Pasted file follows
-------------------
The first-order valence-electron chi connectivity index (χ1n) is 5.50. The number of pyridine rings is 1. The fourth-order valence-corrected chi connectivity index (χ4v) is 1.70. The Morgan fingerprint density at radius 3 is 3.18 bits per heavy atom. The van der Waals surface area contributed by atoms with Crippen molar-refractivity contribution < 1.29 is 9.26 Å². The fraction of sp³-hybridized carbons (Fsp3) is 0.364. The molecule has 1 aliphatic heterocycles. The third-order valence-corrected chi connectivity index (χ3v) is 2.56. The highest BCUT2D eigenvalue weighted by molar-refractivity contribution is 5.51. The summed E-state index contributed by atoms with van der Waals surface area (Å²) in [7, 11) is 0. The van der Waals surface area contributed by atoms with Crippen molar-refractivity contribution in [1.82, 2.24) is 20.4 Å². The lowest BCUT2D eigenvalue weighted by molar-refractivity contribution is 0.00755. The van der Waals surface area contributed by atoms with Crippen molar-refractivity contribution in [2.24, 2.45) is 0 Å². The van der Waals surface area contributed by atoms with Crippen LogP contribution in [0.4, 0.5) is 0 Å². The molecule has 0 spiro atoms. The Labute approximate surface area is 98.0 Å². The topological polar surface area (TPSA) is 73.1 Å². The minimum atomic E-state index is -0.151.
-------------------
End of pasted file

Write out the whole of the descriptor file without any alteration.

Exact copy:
The first-order valence-electron chi connectivity index (χ1n) is 5.50. The number of pyridine rings is 1. The fourth-order valence-corrected chi connectivity index (χ4v) is 1.70. The Morgan fingerprint density at radius 3 is 3.18 bits per heavy atom. The van der Waals surface area contributed by atoms with Crippen molar-refractivity contribution < 1.29 is 9.26 Å². The fraction of sp³-hybridized carbons (Fsp3) is 0.364. The molecule has 1 aliphatic heterocycles. The third-order valence-corrected chi connectivity index (χ3v) is 2.56. The highest BCUT2D eigenvalue weighted by molar-refractivity contribution is 5.51. The summed E-state index contributed by atoms with van der Waals surface area (Å²) in [7, 11) is 0. The van der Waals surface area contributed by atoms with Crippen molar-refractivity contribution in [1.82, 2.24) is 20.4 Å². The lowest BCUT2D eigenvalue weighted by molar-refractivity contribution is 0.00755. The van der Waals surface area contributed by atoms with Crippen molar-refractivity contribution in [2.24, 2.45) is 0 Å². The van der Waals surface area contributed by atoms with Crippen LogP contribution in [0.4, 0.5) is 0 Å². The molecule has 0 spiro atoms. The Labute approximate surface area is 98.0 Å². The topological polar surface area (TPSA) is 73.1 Å². The minimum atomic E-state index is -0.151.